She’s less ambitious than the Stalinist prototype (three, not ten children), but less of a comrade, too.  Unlike her Stalinist predecessor, she radiates no knowledge of moral certitudes.  After the whole Soviet fiasco, Russians grew weary of moral certitudes — unless they get to lecture somebody in a New York Times op-ed.  One can see this new incarnation of Mother Russia put her children to bed, and then brush her luscious hair and join a group of close friends for vodka and pickles.  Unlike Vatolina, the ad agency that produced this poster didn’t set out to create a seminal work of art; their ambition is to be relatable to women and attractive to men.  But outside of Russia their natility propaganda is laughable.



  1. Yeah I like the old propaganda better. The new stuff is too cheesy to inspire anyone. But it sounds like the old stuff didn’t work either. What good is an inspiring work of art when one is busy living in a reality too harsh to thrive in?

    Comment by nooneofanyimport — September 18, 2013 @ 11:56 am

    • Well, the 50’s poster looked pretty cheesy to us in the 80’s. It is indisputably a better work of art, however. There is a resurgence of interest in socialist realism in Russia today because so much of it is just so well executed, and once people don’t have to deal with the message directly, it just looks different. It’s easy to explain away the message: Soviet artists associated themselves with the party one way or another, but artists are generally sell outs.
      I think the 50’s poster is an archetypal mother. The contemporary one is just a hot chick with photoshopped babes. there is nothing motherly about her.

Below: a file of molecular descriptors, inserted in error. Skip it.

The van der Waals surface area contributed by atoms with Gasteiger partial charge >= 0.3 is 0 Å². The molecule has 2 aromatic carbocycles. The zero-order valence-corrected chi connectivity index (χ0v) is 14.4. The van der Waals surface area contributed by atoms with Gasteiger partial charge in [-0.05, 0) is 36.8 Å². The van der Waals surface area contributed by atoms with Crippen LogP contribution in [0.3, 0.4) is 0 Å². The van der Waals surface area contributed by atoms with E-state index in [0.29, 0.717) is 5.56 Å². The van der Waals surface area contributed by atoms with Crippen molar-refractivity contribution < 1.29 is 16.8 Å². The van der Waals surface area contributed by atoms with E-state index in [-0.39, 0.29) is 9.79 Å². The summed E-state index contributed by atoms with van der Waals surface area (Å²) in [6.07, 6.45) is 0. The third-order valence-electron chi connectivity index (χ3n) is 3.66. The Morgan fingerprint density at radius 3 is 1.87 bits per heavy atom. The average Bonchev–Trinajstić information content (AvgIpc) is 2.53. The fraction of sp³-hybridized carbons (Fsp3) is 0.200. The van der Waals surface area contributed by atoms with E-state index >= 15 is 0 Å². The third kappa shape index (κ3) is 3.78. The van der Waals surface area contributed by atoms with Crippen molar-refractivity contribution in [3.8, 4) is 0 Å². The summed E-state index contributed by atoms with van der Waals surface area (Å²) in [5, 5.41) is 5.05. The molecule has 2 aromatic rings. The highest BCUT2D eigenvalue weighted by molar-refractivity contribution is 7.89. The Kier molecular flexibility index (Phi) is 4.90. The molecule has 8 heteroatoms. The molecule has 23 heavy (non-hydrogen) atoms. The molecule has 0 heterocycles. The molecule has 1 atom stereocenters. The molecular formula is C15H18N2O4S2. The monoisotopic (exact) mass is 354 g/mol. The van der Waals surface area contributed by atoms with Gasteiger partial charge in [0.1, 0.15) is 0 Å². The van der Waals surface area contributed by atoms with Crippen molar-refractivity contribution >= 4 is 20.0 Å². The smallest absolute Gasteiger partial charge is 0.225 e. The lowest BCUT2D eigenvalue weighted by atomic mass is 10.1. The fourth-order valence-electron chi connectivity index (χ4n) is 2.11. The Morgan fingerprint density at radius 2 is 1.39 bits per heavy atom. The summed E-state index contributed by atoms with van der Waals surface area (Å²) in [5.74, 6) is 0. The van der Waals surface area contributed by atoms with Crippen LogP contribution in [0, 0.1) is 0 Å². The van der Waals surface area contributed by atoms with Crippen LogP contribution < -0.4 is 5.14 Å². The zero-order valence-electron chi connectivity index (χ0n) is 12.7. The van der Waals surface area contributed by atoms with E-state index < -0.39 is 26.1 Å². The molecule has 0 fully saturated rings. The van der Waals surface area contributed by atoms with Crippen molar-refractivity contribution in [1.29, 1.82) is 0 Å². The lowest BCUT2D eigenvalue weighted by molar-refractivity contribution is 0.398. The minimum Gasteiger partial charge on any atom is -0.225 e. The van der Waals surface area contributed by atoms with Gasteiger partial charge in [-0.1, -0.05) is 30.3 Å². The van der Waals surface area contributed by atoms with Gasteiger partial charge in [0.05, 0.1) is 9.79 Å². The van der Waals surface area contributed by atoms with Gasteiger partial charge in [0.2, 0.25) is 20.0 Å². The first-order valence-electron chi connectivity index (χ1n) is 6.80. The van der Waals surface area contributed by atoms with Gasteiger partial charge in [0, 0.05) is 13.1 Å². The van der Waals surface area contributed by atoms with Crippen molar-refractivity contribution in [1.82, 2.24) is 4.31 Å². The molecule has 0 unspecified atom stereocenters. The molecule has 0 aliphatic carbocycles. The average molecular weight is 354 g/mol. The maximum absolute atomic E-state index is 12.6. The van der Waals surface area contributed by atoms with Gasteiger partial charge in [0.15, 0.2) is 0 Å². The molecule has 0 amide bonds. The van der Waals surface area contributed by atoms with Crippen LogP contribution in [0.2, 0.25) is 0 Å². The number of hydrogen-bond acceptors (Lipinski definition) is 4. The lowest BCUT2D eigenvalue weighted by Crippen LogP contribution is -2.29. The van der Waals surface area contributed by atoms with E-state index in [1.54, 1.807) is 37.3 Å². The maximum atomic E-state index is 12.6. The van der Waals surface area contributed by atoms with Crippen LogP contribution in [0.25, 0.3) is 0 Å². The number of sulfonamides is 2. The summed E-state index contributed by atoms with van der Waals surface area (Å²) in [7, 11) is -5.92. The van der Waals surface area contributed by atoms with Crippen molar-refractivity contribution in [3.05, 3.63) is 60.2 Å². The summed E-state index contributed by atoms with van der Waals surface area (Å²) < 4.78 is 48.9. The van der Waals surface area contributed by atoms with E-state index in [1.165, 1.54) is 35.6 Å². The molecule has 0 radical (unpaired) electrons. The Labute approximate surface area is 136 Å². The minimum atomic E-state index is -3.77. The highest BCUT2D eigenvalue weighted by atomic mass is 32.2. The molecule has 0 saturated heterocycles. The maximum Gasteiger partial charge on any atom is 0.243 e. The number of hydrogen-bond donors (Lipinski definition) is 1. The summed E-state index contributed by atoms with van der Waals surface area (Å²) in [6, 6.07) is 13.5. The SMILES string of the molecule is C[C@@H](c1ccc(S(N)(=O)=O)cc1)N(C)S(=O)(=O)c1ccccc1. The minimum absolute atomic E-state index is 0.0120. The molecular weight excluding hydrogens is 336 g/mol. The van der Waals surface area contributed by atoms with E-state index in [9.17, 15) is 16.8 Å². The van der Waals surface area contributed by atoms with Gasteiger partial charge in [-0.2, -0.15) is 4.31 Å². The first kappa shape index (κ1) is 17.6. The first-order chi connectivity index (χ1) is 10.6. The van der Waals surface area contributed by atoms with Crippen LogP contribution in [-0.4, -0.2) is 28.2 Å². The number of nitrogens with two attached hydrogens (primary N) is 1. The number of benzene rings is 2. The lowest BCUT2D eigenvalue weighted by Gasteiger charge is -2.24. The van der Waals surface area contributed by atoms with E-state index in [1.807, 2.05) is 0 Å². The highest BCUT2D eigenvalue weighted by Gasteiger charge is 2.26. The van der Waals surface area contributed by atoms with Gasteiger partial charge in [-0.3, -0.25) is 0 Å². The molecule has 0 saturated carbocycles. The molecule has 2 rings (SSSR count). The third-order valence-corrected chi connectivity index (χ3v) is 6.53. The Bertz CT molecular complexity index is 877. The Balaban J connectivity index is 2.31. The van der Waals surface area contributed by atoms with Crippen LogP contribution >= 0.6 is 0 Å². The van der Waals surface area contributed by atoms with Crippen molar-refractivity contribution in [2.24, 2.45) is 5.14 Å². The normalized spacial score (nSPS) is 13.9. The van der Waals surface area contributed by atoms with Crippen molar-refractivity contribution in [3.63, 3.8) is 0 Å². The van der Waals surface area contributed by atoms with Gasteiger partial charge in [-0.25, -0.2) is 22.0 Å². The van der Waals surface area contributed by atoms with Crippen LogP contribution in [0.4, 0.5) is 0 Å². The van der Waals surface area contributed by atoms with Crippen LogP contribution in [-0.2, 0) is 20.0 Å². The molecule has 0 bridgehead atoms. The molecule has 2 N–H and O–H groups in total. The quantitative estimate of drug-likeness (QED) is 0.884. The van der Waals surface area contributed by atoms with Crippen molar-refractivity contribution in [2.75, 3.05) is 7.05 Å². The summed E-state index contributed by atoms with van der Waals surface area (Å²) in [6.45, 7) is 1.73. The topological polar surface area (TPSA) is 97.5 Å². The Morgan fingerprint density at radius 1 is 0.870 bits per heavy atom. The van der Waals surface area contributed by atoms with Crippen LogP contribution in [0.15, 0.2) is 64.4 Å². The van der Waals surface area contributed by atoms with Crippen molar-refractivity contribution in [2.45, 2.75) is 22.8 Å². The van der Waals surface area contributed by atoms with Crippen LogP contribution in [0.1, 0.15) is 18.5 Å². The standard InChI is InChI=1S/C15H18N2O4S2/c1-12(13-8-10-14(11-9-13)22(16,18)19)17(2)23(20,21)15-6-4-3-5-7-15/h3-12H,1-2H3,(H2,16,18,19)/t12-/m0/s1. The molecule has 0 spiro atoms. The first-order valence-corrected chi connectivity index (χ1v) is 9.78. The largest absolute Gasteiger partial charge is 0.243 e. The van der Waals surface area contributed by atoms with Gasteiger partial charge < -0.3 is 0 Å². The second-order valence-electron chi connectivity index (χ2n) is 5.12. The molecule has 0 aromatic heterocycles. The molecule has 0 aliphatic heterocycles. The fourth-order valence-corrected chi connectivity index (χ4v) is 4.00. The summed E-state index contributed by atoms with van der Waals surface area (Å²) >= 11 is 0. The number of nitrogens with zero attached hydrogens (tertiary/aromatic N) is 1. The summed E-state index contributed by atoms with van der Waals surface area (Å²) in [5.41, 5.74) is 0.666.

Comment by edge of the sandbox — September 19, 2013 @ 10:21 pm

      • So in the eighties, did you run into the old propaganda often? still being used, or in your history books or what?

        good point about the contemporary photo.

        Comment by nooneofanyimport — September 20, 2013 @ 10:24 am

        • The style of that poster looks very mid-century Soviet Union. I don’t recall seeing that particular poster, but we’d have something like happy peasants and workers or profiles of the leaders, scenes of WW2 fighting and slice of life in our textbooks. There was also in the 80’s a new interest in very early Soviet propaganda and early 20th century Russian and Soviet modernism. Modernism fell out of favor with Stalin in favor of socialist “realism”. Most of socialist realism is impressionism style-wise. Go figure.

          Comment by edge of the sandbox — September 21, 2013 @ 6:15 pm

RSS feed for comments on this post. TrackBack URI

Leave a Reply

Fill in your details below or click an icon to log in: Logo

You are commenting using your account. Log Out / Change )

Twitter picture

You are commenting using your Twitter account. Log Out / Change )

Facebook photo

You are commenting using your Facebook account. Log Out / Change )

Google+ photo

You are commenting using your Google+ account. Log Out / Change )

Connecting to %s

Blog at

%d bloggers like this: